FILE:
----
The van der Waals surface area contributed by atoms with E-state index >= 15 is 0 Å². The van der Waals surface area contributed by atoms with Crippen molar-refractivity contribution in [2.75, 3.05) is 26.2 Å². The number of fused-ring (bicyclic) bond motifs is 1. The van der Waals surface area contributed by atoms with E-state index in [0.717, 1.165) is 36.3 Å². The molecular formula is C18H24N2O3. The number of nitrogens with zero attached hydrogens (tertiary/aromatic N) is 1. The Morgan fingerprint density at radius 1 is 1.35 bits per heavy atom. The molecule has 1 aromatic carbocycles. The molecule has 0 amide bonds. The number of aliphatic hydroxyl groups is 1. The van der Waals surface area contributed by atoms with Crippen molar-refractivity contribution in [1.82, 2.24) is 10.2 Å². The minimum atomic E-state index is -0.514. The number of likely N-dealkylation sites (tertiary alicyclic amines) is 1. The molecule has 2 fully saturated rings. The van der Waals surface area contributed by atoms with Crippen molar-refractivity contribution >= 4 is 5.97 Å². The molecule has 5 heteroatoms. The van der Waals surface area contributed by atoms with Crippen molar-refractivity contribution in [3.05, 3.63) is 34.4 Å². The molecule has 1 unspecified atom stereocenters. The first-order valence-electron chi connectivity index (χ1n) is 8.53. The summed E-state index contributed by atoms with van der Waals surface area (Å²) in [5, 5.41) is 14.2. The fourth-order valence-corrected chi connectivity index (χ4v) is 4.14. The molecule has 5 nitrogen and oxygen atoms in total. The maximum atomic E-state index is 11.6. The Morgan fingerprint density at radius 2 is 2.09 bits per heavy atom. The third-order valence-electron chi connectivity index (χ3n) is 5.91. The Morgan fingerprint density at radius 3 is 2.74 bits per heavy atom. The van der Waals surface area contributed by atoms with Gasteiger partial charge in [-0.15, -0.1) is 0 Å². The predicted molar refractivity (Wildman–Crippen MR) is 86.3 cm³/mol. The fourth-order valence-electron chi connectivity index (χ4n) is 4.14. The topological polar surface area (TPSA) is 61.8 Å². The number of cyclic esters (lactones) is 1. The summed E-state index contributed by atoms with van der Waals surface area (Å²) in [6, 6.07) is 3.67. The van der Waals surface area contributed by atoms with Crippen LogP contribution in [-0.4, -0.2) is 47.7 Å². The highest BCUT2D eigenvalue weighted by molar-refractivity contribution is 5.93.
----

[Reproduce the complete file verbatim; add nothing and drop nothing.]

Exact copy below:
The van der Waals surface area contributed by atoms with E-state index >= 15 is 0 Å². The van der Waals surface area contributed by atoms with Crippen molar-refractivity contribution in [2.75, 3.05) is 26.2 Å². The number of fused-ring (bicyclic) bond motifs is 1. The van der Waals surface area contributed by atoms with E-state index in [0.717, 1.165) is 36.3 Å². The molecular formula is C18H24N2O3. The number of nitrogens with zero attached hydrogens (tertiary/aromatic N) is 1. The Morgan fingerprint density at radius 1 is 1.35 bits per heavy atom. The molecule has 1 aromatic carbocycles. The molecule has 0 amide bonds. The number of aliphatic hydroxyl groups is 1. The van der Waals surface area contributed by atoms with Crippen molar-refractivity contribution in [1.82, 2.24) is 10.2 Å². The minimum atomic E-state index is -0.514. The number of likely N-dealkylation sites (tertiary alicyclic amines) is 1. The molecule has 2 fully saturated rings. The van der Waals surface area contributed by atoms with Crippen molar-refractivity contribution >= 4 is 5.97 Å². The molecule has 5 heteroatoms. The van der Waals surface area contributed by atoms with Crippen molar-refractivity contribution in [3.05, 3.63) is 34.4 Å². The molecule has 1 unspecified atom stereocenters. The first-order valence-electron chi connectivity index (χ1n) is 8.53. The summed E-state index contributed by atoms with van der Waals surface area (Å²) in [5, 5.41) is 14.2. The fourth-order valence-corrected chi connectivity index (χ4v) is 4.14. The molecule has 5 nitrogen and oxygen atoms in total. The maximum atomic E-state index is 11.6. The Morgan fingerprint density at radius 2 is 2.09 bits per heavy atom. The third-order valence-electron chi connectivity index (χ3n) is 5.91. The Morgan fingerprint density at radius 3 is 2.74 bits per heavy atom. The van der Waals surface area contributed by atoms with Gasteiger partial charge in [-0.15, -0.1) is 0 Å². The predicted molar refractivity (Wildman–Crippen MR) is 86.3 cm³/mol. The fourth-order valence-electron chi connectivity index (χ4n) is 4.14. The topological polar surface area (TPSA) is 61.8 Å². The number of cyclic esters (lactones) is 1. The summed E-state index contributed by atoms with van der Waals surface area (Å²) in [6, 6.07) is 3.67. The van der Waals surface area contributed by atoms with Crippen LogP contribution in [-0.4, -0.2) is 47.7 Å². The highest BCUT2D eigenvalue weighted by molar-refractivity contribution is 5.93.